The staggering gulf between the rich in America and everyone else is the root cause of our financial crisis. We can only stimulate the economy if we solve inequality.
There would have been no sub-prime mortgage crisis had there not been poor families with unstable jobs to trick with bad loans. There would not be outlandish interest rates and record consumer debt had credit schemes not been invented to sucker those with limited cash. Healthcare costs would not be bankrupting families if we had established health as public benefit not a private privilege.
More to the point, these and other structural inequalities were allowed to spiral out of control because our government got out of the financial regulation business at the behest of big corporations and the super-rich who wanted their profit - and thus, inequality - to grow.
Trying to revive our stalled and stumbling economy without addressing the fundamental problem of inequality that got us here is like trying to fix the flat tire on your car just by adding air. It's no solution at all: there's still a hole in your tire.
There is a giant hole at the bottom of the American economy that has been engulfing poor families for decades but which many others are noticing for the first time as they too are falling through it.
The Congressional Budget Office recently forewarned that, if there is no government action, the nationwide unemployment rate could approach 9% by 2010. In the Bronx borough of New York, where there has been little government action for years, unemployment is already at 8.3%. The same in Detroit. President-Elect Obama recently suggested that in the absence of a stimulus package, unemployment could hit double digits. But in parts of Appalachia, unemployment has been over 13% for years. In Youngstown, Ohio, the unemployment rate is over 14%.
Meanwhile, we're finally acknowledging the national crisis that 47 million Americans lack health coverage and 79 million more have significant healthcare debt. But poor families and low-wage workers have been without adequate health coverage for decades. Inner-city African Americans and Latino immigrants have long received substandard care through unequal services.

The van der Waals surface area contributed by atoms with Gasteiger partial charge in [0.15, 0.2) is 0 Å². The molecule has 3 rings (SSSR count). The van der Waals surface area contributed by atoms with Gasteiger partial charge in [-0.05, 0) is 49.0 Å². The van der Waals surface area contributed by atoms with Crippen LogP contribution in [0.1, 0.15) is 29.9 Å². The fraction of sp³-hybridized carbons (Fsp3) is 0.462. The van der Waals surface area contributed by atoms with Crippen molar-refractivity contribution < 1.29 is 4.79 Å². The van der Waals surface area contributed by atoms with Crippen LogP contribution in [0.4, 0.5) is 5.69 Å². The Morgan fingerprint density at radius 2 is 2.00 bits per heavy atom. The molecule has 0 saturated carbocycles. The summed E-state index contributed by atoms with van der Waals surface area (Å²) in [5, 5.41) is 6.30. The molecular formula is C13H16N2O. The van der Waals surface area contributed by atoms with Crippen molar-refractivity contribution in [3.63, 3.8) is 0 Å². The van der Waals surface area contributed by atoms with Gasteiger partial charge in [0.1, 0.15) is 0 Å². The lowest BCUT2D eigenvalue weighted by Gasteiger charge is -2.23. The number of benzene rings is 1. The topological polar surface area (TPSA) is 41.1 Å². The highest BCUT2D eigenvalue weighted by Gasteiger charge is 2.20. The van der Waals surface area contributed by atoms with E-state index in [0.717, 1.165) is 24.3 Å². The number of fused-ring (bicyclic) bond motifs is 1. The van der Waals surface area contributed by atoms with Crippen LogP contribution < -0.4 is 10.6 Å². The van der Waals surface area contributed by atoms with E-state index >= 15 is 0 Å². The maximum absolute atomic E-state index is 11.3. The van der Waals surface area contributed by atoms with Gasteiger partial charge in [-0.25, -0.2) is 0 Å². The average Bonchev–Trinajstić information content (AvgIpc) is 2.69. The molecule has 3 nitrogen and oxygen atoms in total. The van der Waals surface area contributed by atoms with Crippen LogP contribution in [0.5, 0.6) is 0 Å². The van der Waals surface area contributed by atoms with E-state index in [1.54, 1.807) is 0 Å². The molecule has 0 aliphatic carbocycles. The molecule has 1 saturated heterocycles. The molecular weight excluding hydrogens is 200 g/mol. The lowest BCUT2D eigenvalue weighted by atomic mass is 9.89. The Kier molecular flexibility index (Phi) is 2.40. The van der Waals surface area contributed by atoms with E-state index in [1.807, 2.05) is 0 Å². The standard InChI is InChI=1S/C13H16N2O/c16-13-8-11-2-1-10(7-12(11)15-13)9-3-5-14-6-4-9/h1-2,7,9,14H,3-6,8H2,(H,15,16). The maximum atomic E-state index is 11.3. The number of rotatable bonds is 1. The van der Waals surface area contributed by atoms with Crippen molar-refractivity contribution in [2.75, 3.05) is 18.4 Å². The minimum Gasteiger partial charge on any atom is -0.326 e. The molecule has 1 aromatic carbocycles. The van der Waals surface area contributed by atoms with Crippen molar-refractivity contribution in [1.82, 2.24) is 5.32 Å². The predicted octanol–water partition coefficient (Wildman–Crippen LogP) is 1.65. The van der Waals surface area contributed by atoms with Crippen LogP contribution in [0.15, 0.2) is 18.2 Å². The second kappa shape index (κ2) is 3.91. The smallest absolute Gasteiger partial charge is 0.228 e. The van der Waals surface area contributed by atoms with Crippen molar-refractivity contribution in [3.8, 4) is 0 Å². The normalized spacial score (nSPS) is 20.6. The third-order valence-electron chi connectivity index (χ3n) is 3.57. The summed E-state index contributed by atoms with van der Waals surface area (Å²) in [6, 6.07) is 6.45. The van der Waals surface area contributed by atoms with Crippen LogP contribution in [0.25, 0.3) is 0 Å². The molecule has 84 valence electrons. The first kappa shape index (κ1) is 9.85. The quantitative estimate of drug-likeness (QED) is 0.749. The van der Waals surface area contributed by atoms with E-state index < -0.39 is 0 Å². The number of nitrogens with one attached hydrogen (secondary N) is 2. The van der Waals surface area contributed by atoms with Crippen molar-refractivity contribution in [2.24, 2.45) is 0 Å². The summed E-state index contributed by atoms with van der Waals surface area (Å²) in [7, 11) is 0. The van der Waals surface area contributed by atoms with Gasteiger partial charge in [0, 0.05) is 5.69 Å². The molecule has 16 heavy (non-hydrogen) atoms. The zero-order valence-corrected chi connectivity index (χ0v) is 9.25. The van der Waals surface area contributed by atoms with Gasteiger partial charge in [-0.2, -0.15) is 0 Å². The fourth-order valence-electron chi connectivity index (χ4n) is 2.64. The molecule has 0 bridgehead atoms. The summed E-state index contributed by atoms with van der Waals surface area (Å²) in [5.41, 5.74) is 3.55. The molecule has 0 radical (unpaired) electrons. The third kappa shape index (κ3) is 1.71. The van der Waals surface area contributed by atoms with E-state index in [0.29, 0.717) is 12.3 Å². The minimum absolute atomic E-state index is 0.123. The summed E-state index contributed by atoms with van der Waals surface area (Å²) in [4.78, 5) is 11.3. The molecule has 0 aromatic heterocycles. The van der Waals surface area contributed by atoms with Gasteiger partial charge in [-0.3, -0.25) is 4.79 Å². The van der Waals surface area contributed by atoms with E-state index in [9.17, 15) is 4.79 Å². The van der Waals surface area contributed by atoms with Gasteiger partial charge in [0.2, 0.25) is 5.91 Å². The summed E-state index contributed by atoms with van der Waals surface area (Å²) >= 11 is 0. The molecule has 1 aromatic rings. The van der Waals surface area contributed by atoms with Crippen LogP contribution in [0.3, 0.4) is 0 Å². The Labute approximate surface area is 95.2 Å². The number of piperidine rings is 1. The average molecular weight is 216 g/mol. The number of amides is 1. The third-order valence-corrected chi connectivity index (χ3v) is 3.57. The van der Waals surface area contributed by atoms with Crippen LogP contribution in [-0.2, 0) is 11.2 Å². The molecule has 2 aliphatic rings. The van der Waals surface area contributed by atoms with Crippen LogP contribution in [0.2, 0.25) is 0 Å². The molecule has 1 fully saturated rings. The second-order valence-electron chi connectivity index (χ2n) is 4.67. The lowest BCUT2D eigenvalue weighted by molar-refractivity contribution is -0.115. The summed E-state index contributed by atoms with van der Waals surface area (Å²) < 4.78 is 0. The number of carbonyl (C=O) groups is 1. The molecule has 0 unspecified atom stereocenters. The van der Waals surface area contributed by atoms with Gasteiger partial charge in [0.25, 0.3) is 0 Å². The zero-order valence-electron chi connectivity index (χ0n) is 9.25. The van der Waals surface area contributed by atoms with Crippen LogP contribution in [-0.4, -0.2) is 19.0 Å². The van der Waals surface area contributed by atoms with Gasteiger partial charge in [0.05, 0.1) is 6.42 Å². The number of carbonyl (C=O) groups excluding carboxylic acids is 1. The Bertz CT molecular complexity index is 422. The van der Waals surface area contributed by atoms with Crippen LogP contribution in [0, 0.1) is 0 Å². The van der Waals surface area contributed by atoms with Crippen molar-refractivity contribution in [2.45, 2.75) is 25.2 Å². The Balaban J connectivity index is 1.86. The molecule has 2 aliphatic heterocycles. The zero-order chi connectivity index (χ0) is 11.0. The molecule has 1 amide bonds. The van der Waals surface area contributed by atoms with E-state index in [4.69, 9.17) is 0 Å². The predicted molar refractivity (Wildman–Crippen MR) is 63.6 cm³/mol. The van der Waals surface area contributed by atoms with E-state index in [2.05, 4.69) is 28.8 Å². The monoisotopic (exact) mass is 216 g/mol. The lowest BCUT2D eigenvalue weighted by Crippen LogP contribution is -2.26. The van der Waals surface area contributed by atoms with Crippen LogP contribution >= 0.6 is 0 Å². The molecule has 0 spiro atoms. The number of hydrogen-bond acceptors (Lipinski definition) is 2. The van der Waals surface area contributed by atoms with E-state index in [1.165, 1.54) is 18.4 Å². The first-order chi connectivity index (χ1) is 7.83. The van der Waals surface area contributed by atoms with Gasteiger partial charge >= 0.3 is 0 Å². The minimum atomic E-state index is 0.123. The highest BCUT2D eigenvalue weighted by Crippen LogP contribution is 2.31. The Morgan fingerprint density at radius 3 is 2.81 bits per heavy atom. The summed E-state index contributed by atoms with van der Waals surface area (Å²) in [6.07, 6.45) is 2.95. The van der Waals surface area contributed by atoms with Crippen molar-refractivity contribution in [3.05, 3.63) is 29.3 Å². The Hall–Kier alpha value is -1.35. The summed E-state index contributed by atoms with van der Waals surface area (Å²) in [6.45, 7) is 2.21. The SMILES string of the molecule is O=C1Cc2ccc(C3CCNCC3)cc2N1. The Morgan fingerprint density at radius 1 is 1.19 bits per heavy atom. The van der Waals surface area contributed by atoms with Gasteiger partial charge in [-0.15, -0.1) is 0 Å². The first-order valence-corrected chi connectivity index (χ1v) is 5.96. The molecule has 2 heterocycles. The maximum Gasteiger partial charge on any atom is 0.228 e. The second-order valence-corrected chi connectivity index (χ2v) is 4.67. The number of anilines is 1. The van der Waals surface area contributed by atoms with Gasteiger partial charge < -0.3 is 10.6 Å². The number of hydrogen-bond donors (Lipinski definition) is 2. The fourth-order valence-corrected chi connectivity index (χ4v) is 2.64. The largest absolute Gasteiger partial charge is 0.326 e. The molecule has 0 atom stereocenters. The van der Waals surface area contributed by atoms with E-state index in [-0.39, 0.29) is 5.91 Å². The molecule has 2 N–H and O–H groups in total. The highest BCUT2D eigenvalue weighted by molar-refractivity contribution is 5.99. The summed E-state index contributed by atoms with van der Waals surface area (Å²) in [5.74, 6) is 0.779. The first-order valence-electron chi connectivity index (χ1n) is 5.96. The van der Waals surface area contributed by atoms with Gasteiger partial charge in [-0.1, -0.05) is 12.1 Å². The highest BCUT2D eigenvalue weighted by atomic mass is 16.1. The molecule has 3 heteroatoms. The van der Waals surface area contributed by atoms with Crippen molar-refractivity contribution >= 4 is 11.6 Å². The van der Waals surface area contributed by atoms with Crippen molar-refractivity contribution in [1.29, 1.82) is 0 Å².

SCROLL TO CONTINUE WITH CONTENT
Get our best delivered to your inbox.
In our increasingly interconnected and complex world, it's naïve to think something isn't a problem until it affects us directly. If compassion for others wasn't a sufficient wake up call, hopefully the low balance in your retirement account now is. Lani Guinier and Gerald Torres suggest that the canary in the coalmine, whose premature suffering warns the miners of impending danger, is a fitting metaphor for communities of color and poor people whose experience at the margins of our society illuminates crises threatening us all. We're in this financial crisis now because we failed to heed the signs of danger as noxious inequality rose all around us.
Few have talked about the financial crisis in terms of rich and poor. Most of the focus is on the "disappearing middle class." But where do you think the middle class is disappearing to? They're not sailing their yachts to Hawai'i. The middle class is rapidly joining the ranks of the poor, reeling from the inevitable, gravitational, polarizing pull of inequity.
Barack Obama himself said that, in addition to providing "a jump-start to the economy" we should use the stimulus package to "put a down payment on some of the structural problems that we have in our economy." What might that look like?
Well, while construction jobs are valuable and important, those jobs don't usually go to those at the bottom of our economy. And communities like Detroit and Youngstown have infrastructure needs that go far beyond buildings alone. They need early childhood education programs and health clinics and better schools - which happen to be areas more likely to employ women and people of color and low-income communities. In addition to physical infrastructure, the stimulus package should invest in community and human infrastructure - and related jobs - as well.
And similarly, we should not only be helping those who have lost their healthcare recently but make a down payment on affordable, quality healthcare for all. Many children and families haven't had any health coverage for some time, many others are receiving unequal care due to racial disparities, others are finding the hardships of the financial crisis multiplied by mounting healthcare debt. Reinvesting in Medicaid and the State Children's Health Insurance Program and removing the barriers to participation in these programs would not only lift the financial burden on families and state governments but be a significant down payment toward ultimately universal care.
The Campaign for Community Values, a national alliance of more than 150 community organizing groups organized by the Center for Community Change, is bringing grassroots leaders to Washington everyday to press this agenda on Capitol Hill. You can help by visiting www.communitychange.org and joining our list.
In his inaugural address, President Kennedy said, "If a free society cannot help the many who are poor, it cannot save the few who are rich." For the economic stimulus package to work, it has to get everyone working - and make our economy work for all of us. And that means finally addressing the inequality that got us into this mess.